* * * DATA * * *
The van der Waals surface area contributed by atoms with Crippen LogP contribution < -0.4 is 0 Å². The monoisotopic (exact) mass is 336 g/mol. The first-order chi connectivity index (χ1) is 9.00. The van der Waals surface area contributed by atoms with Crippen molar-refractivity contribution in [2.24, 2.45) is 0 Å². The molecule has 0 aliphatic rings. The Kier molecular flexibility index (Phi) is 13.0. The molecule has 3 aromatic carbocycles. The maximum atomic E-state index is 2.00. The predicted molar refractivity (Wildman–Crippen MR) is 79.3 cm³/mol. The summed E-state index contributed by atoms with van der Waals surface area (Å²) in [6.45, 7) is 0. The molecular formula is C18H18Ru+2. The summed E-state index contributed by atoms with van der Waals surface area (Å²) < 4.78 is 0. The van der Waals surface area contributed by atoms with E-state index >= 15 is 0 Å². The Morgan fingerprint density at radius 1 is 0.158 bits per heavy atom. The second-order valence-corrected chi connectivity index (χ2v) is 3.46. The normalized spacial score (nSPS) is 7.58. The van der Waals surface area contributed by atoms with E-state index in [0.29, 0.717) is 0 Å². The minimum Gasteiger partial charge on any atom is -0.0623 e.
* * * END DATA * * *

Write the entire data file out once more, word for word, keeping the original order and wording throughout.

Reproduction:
The van der Waals surface area contributed by atoms with Crippen LogP contribution < -0.4 is 0 Å². The monoisotopic (exact) mass is 336 g/mol. The first-order chi connectivity index (χ1) is 9.00. The van der Waals surface area contributed by atoms with Crippen molar-refractivity contribution in [2.24, 2.45) is 0 Å². The molecule has 0 aliphatic rings. The Kier molecular flexibility index (Phi) is 13.0. The molecule has 3 aromatic carbocycles. The maximum atomic E-state index is 2.00. The predicted molar refractivity (Wildman–Crippen MR) is 79.3 cm³/mol. The summed E-state index contributed by atoms with van der Waals surface area (Å²) in [6.45, 7) is 0. The molecular formula is C18H18Ru+2. The summed E-state index contributed by atoms with van der Waals surface area (Å²) < 4.78 is 0. The van der Waals surface area contributed by atoms with E-state index >= 15 is 0 Å². The Morgan fingerprint density at radius 1 is 0.158 bits per heavy atom. The second-order valence-corrected chi connectivity index (χ2v) is 3.46. The normalized spacial score (nSPS) is 7.58. The van der Waals surface area contributed by atoms with E-state index in [0.29, 0.717) is 0 Å². The minimum Gasteiger partial charge on any atom is -0.0623 e.